Theresa May as a Style Icon

Theresa May – Conservative Catwalk

Theresa May is among the most senior politicians in Britain: one of the country’s longest-ever serving Home Secretaries and hotly tipped to take over from David Cameron in the not-too-distant future. Despite this, little is known about the leading lady of British politics, aside from her Thatcher-esque steely determination and shrewdness.

A quick Google search of May brings up thumbnails of a woman with a clear appreciation for excellent tailoring and a statement necklace. Venturing into Google images brings up more photos of the Home Secretary, with her signature sleek, low-lighted blonde bob, alongside suggested searches including her most notable outfits and a search dedicated solely to her shoes, which documents a penchant for vivacious footwear and knee-high leather boots.

Telegraph

Shoes, it appears, are to May – according to the internet – what that long tongue is to Miley Cyrus or what the beehive was to Amy Winehouse. Outlandish shoes are now expected of her. Her £215 Russell and Bromley jewel-encrusted brogues, worn at last year’s party conference and paired with a £1,190 green tartan Vivienne Westwood suit, sent the media into overdrive.

Political Scrapbook

It all began in 2002 with a pair of presumably innocently intended leopard print high-heels at the Tory party conference. Nothing she said on stage that day was more precedent than what she strode out onto it wearing. How audacious of a middle-aged woman in politics to show a hint of interest in anything other than plain and drab attire!

Red patent wedges, zebra-print kitten heels and leopard print loafers all garnered a similar reaction. May has clearly become the Imelda Marcus of UK politics over the years.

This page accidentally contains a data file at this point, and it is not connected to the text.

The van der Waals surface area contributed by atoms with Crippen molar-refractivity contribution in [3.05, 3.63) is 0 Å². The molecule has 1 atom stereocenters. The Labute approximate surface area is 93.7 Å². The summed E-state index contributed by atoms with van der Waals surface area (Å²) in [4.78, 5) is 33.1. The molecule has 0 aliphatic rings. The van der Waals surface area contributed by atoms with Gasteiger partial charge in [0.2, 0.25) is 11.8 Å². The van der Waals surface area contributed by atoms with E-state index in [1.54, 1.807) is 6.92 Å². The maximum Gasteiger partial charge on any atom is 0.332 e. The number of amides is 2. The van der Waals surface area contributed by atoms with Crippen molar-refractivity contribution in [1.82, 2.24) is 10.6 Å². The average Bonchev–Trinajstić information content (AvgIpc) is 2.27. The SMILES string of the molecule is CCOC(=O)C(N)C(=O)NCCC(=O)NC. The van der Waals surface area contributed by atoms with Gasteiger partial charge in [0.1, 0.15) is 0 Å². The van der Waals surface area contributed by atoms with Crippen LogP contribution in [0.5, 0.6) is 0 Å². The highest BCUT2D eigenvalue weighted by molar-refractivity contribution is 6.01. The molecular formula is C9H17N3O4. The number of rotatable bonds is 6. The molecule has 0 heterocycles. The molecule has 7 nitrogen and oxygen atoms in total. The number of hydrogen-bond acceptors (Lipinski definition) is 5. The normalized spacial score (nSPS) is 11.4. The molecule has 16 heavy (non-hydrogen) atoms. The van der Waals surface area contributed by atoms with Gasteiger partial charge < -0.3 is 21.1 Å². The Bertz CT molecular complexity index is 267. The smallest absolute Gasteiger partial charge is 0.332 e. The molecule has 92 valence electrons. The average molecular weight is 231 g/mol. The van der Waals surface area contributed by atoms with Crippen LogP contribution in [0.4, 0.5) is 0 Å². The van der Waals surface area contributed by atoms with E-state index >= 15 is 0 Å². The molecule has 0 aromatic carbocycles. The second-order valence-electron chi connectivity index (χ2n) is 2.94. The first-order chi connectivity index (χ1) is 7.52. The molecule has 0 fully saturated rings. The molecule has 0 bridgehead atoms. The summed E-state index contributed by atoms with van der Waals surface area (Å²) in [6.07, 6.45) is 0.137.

On door-to-door calls in 2005 in her constituency of Maidenhead, according to Sam Olsen, a previous campaign manager speaking to the Guardian, May wore flat shoes in her car and changed into stylish heels before meeting potential voters to avoid the inevitable question: Where are the shoes?

Daily Mail

“The shoes are a leopard-print curse because she’s now expected to wear them all the time,” he said.

Clearly a fan of wild animal print, perhaps May’s fondness for the pattern in 2002 was a subtle allusion to her now cemented status as the most powerful woman in British politics. And she hasn’t stopped at footwear.

As one of five women in the Tory cabinet, May uses her wardrobe to be seen and heard against the banal sea of navy and black suits – although, as a vehement Home Secretary, we’re not quite sure she needs to, but it keeps Prime Minister’s questions all the more commanding.

Zimbio

Sitting in the upper echelons of British politics, amongst an assortment of faceless men, May could very well do what most women probably would. Blend in and act like “one of the guys”. However her appreciation for fashion is not swayed by the world in which she moves, May uses her sense of style to remain true to herself and powerhouse women across the UK.

“I have no regrets”

Theresa May on those leopard print heels

Strapless LBD’s, brightly patterned “look-at-me” coats, tailored jackets with nipped-in waists, fitted dresses, colour-co-ordination, chunky necklaces and statement shoes are all hallmarks of the Theresa May look.

Gov.uk

Having being likened to style queen Cara Delevingne in the wardrobe stakes – whom May has described as ‘one of the most beautiful women in the world’ – she even has a Tumblr page, Twitter accounts and blogs dedicated to her outfit choices, as well as many column inches over the years chronicling the highs and lows of her style awareness.

While I admit it’s unusual to see a sober-minded female politician in the Conservative Party demonstrate such enthusiasm for fashion – as well as independent flair and exuberance in her garment choices – I certainly applaud her.

Evening Standard

A woman MP is a rare thing, but one who takes delight in what would be perceived as basic commodities (speaking politically correctly of course!) while still ensuring she is taken seriously – being heard, not just seen – is undoubtedly something to be highlighted.

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